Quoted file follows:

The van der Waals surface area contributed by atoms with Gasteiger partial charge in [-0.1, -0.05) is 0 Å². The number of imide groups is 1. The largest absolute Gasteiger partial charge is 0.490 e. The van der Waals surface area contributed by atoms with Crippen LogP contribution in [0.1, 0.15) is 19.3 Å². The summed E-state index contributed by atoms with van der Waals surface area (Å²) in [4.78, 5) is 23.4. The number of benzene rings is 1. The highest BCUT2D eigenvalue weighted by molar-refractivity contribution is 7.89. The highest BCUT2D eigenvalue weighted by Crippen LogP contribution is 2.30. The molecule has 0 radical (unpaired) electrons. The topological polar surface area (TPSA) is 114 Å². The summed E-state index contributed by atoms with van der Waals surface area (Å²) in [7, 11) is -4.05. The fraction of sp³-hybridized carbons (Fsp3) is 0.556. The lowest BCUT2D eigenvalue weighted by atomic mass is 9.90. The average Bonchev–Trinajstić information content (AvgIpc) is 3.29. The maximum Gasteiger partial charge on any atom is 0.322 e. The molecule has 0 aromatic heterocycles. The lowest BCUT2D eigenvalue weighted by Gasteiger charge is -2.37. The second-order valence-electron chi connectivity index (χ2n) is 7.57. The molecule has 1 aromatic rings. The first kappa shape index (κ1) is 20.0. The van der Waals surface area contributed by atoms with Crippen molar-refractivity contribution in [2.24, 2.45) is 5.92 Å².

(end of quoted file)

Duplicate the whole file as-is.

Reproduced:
The van der Waals surface area contributed by atoms with Gasteiger partial charge in [-0.1, -0.05) is 0 Å². The number of imide groups is 1. The largest absolute Gasteiger partial charge is 0.490 e. The van der Waals surface area contributed by atoms with Crippen LogP contribution in [0.1, 0.15) is 19.3 Å². The summed E-state index contributed by atoms with van der Waals surface area (Å²) in [4.78, 5) is 23.4. The number of benzene rings is 1. The highest BCUT2D eigenvalue weighted by molar-refractivity contribution is 7.89. The highest BCUT2D eigenvalue weighted by Crippen LogP contribution is 2.30. The molecule has 0 radical (unpaired) electrons. The topological polar surface area (TPSA) is 114 Å². The summed E-state index contributed by atoms with van der Waals surface area (Å²) in [7, 11) is -4.05. The fraction of sp³-hybridized carbons (Fsp3) is 0.556. The lowest BCUT2D eigenvalue weighted by atomic mass is 9.90. The average Bonchev–Trinajstić information content (AvgIpc) is 3.29. The maximum Gasteiger partial charge on any atom is 0.322 e. The molecule has 0 aromatic heterocycles. The lowest BCUT2D eigenvalue weighted by Gasteiger charge is -2.37. The second-order valence-electron chi connectivity index (χ2n) is 7.57. The molecule has 1 aromatic rings. The first kappa shape index (κ1) is 20.0. The van der Waals surface area contributed by atoms with Crippen molar-refractivity contribution in [2.24, 2.45) is 5.92 Å².